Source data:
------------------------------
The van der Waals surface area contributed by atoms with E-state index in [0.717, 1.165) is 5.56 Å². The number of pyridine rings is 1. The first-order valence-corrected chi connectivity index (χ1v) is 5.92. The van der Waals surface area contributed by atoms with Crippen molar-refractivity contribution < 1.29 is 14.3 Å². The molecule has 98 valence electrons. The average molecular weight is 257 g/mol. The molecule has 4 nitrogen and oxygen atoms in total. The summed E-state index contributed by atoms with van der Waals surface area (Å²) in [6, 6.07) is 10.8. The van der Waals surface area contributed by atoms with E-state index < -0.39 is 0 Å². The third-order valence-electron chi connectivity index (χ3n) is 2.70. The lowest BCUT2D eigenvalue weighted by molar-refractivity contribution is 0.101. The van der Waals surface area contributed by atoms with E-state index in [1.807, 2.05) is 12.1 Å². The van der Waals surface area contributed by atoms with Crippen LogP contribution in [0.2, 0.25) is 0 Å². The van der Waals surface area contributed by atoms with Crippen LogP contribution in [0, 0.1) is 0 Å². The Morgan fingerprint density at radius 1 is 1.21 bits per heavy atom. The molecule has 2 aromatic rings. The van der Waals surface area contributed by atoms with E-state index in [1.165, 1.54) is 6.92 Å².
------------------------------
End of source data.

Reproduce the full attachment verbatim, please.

The van der Waals surface area contributed by atoms with E-state index in [0.717, 1.165) is 5.56 Å². The number of pyridine rings is 1. The first-order valence-corrected chi connectivity index (χ1v) is 5.92. The van der Waals surface area contributed by atoms with Crippen molar-refractivity contribution < 1.29 is 14.3 Å². The molecule has 98 valence electrons. The average molecular weight is 257 g/mol. The molecule has 4 nitrogen and oxygen atoms in total. The summed E-state index contributed by atoms with van der Waals surface area (Å²) in [6, 6.07) is 10.8. The van der Waals surface area contributed by atoms with E-state index < -0.39 is 0 Å². The third-order valence-electron chi connectivity index (χ3n) is 2.70. The lowest BCUT2D eigenvalue weighted by molar-refractivity contribution is 0.101. The van der Waals surface area contributed by atoms with E-state index in [1.807, 2.05) is 12.1 Å². The van der Waals surface area contributed by atoms with Crippen LogP contribution in [0.2, 0.25) is 0 Å². The van der Waals surface area contributed by atoms with Crippen LogP contribution in [0, 0.1) is 0 Å². The Morgan fingerprint density at radius 1 is 1.21 bits per heavy atom. The molecule has 2 aromatic rings. The van der Waals surface area contributed by atoms with E-state index in [1.165, 1.54) is 6.92 Å².